On Mon, 02 Oct 2000, Brian Atkins wrote:
> Well as I said to Eugene- look around at the reality of the next 20 years
> (max). There are likely to be no Turing Police tracking down and containing
> all these AIs that all the hackers and scientists out there will dream up.
> And secondly, this whole "get into space" idea is also completely unlikely
> to happen within the said timeperiod. Do you have any /realistic/ ideas?
I am not a proponent of Turing police or even regulation; besides being a
fruitless strategy, I disagree with it on principle. I don't even really
care what an AI is used for as long as it doesn't bother me. However, I
am not at all convinced that someone won't end up pulling a fantastically
stupid stunt given the opportunity; note that I apply this to a whole
range of technologies, not just AI. I wouldn't bother to guess what that
stunt may be, but there certainly would be plenty of opportunity to
encounter new classes of unpleasant problems with AIs running around.
Unlike many other technologies though, it would be far easier to
inadvertently make a mess with AI. Ambitious monkeys like to push the
envelope of questionable usage first, *then* decide whether it was a good
or moral idea in the first place.
The evolution of the situation is a bit more complex than has generally
been presented (Hal Finney touched on this well IMO), and could very well
end up with some difficult trajectories.
For example, one plausible trajectory is that an AI arms race will occur.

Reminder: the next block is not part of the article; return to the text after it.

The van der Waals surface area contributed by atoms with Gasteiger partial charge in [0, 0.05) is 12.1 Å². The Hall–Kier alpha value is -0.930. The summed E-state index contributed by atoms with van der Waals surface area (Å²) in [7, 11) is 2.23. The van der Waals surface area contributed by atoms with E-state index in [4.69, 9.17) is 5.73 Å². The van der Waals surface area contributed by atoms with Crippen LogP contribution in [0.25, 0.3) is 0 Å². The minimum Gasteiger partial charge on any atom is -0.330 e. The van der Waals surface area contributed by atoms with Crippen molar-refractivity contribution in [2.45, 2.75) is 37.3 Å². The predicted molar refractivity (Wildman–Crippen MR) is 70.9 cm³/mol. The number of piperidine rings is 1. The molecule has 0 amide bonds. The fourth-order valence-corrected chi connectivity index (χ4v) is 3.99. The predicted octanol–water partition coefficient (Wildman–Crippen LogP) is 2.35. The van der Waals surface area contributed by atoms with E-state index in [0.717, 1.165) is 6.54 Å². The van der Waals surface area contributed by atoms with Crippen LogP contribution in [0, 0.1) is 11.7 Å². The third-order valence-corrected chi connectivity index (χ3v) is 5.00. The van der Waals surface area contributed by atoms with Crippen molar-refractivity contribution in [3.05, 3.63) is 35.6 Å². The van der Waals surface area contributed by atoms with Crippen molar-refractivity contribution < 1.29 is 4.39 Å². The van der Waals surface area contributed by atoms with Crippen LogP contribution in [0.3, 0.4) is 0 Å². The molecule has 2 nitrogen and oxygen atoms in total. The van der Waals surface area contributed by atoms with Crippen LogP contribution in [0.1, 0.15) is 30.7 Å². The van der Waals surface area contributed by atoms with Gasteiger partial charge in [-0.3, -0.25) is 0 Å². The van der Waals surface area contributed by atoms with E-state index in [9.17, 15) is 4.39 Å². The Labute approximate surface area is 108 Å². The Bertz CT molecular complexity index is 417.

I expect AI intelligence levels to follow a (relatively) slow
evolutionary pattern, since I don't forsee the development of a
super-intelligent AI overnight nor see any reason why this should be the
case. The strategic advantage of having an AI that expands at the most
voracious pace a government can manage (yet still theoretically control),
with the goal of bolstering its position at the detriment of other
governments' AIs would be an interesting and highly dynamic situation.
While I am not a big space nut by any means, I find something wrong with a
picture where one has the resources of a good AI (and all the capital that
would go along with that) but still can't find a way to get off the planet
in a sustainable manner.
> For the record, as Eliezer described, SIAI does not plan for the kind of
> half-assed deployment scheme you indirectly attribute.
Good for you. When I look at the history of technological development and
the various evolutionary, social, and political trajectories those
technologies actually took, the landscape isn't as clear cut as many of the
implicit assumptions we use would make it seem. I wasn't trying to single
anyone out. I was trying to make the point that historically most
scientists have a very poor track record for having a technology follow
their intent rather than the intent of those with buckets of money and
lots of power (such as governments). Having a comprehensive deployment
strategy and contingency plan well ahead of time goes a long way towards
heading off these types of issues.
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